By Doug Baldessari, CPA
The Inflation Reduction Act (IRA) was signed into law over a year ago, and it brought sweeping changes to how governments and other non-tax-paying entities evaluate clean energy projects.
The IRA is the largest energy incentive effort in U.S. history and provides almost $500 billion in tax credits and direct funding to encourage the adoption of clean energy options, energy conservation and related energy efficiencies. The goal of the IRA is to incentivize, through tax credits and other opportunities, a transition to cleaner energy production and move away from traditional fossil fuels.
Most of the tax credits are available for qualifying projects until 2032. There are existing tax credits, along with new ones related to specific types of energy sources, construction projects, clean energy programs or electric vehicles. Over $40 billion in competitive loans and grant funding are available in addition to the tax credits for qualifying clean energy and carbon-reducing projects. Many governmental entities are already taking advantage of the IRA tax credit incentives which can reduce local funding requirements of eligible project costs by 30 - 50%.
Historically, non-taxpayers have not had access to clean energy tax credits, which have been around for many years. The IRA changed that, making tax credits available to many tax-exempt organizations and governmental entities through the “direct pay” provision for qualifying clean energy projects that previously were only available to for-profit entities.
The value of the IRA to an entity depends on many factors:
- the type of project or definition of a “qualifying energy project”;
- the multiplier effect of qualifiers like prevailing wage and apprenticeship; use of domestic content;
- the location of a project for energy communities and environmental justice areas;
- and, the timing of when the project starts and when it is placed in service.
The IRA has also made clean energy tax credits transferable, allowing a project sponsor that is unable to use its energy tax credit to transfer and sell the credit to another entity that can effectively monetize the credit. This creates further incentives for clean energy projects to be built.
The rules and calculation of the incentives are complex. Due to the complexities of the IRA, many entities will need to get help with prioritizing energy-related projects and figuring out how much of the incentives they are eligible for, based on the tax credits, grants and loans that are available. This complexity can result in extra costs for consultants, but with the significance of these incentives and resulting reduction in local funded costs, the added costs will likely be worth paying.
There are two main types of IRA tax credits, the investment tax credit (ITC) and the production tax credit (PTC). The ITC is a one-time tax credit following completion of the project, and the PTC is an annual tax credit based on the annual clean energy production. Based on the qualifying energy property type, either one or both can be used.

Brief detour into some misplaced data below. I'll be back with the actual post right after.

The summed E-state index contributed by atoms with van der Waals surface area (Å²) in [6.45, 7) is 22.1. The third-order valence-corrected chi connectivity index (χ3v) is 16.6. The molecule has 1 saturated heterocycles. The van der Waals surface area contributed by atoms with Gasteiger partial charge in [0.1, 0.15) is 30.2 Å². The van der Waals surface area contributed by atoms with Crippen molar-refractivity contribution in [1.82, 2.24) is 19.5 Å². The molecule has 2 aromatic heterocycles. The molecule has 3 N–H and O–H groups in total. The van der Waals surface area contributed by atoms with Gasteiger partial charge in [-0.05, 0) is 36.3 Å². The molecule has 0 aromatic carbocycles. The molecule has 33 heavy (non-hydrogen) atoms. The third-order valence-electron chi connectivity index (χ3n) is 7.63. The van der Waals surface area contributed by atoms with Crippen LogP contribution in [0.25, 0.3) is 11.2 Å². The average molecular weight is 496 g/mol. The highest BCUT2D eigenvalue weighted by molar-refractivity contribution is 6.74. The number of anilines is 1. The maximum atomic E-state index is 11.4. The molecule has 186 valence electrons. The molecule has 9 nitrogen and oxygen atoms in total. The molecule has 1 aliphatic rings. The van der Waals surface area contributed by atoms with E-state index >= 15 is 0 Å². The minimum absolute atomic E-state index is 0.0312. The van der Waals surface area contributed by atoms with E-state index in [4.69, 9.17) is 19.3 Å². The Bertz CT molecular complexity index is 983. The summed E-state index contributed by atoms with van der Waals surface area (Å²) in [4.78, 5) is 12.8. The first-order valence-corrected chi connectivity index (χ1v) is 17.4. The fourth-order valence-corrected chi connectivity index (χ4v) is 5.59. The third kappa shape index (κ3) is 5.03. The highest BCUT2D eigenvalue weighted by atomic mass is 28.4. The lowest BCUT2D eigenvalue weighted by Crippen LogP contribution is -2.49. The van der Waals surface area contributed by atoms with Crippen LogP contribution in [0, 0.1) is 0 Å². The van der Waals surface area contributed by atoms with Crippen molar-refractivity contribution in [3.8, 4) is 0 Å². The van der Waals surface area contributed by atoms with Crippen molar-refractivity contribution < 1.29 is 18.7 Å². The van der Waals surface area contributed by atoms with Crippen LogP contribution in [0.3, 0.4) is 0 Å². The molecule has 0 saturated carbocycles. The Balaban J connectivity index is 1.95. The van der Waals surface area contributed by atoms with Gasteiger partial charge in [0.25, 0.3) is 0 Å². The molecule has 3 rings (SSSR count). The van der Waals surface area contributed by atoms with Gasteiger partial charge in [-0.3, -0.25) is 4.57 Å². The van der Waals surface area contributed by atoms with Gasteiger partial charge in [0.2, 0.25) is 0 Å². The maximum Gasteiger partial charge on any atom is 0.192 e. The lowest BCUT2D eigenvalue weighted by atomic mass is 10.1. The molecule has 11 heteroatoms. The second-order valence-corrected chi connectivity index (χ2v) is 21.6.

There are many qualifying clean energy projects being developed and even constructed currently, which are or will be eligible for the IRA tax credits. Certain clean energy projects like building solar arrays are popular right now for public power utilities, municipal buildings and utility treatment plants. Qualified biogas property projects can be very financially beneficial, such as upgrading or adding biogas equipment for wastewater treatment plants that can be used in operations, or that can be cleaned up and sold to the gas provider as renewable natural gas. Other qualifying projects include ground water thermal heating and cooling projects for university, school and municipal buildings, along with electric vehicle purchases and installation of charging stations.
The eligibility framework for the tax credits is a base credit plus bonus criteria. Bonuses can be achieved for prevailing wage and apprenticeship, domestic content, energy community and environmental justice.
Construction must begin by December 31, 2024, for certain qualifying projects and must generally be placed in service by December 31, 2028, but many other qualifying net zero projects will be eligible for the IRA tax credits beginning after December 31, 2024, through 2032. Qualifying projects that don’t start construction before January 1, 2024, will start seeing reductions in the overall tax credit for direct pay recipients if the domestic content requirements are not met.
There are many variables for an organization to consider when determining the optimal tax credit, grant or loan funding mix for a project. With so much funding available right now through the IRA and other programs, it’s important to develop a plan with your financial advisor to make sure you are getting as much funding and incentives as possible for your projects. There has been much guidance provided recently on these tax credits, but we are still waiting for federal agencies to release additional significant guidance.
The first thing to do to determine if you have qualifying projects for the IRA incentives is to evaluate your project landscape for prior, current and future capital projects that involve energy efficiency, renewable energy or other eligible. Community mapping tools from accounting firms and other organizations can help you to locate areas for projects that will qualify for energy community bonus for the tax credits.
Doug Baldessari, CPA, is a partner at Baker Tilly Municipal Advisors, LLC. Baker Tilly offers additional resources on IRA tax credits, which can be viewed at ascpa.com/irabakertilly. Baldessari will be speaking at the ASCPA’s Governmental Accounting Conference in February. Visit ascpa.com/gac to register.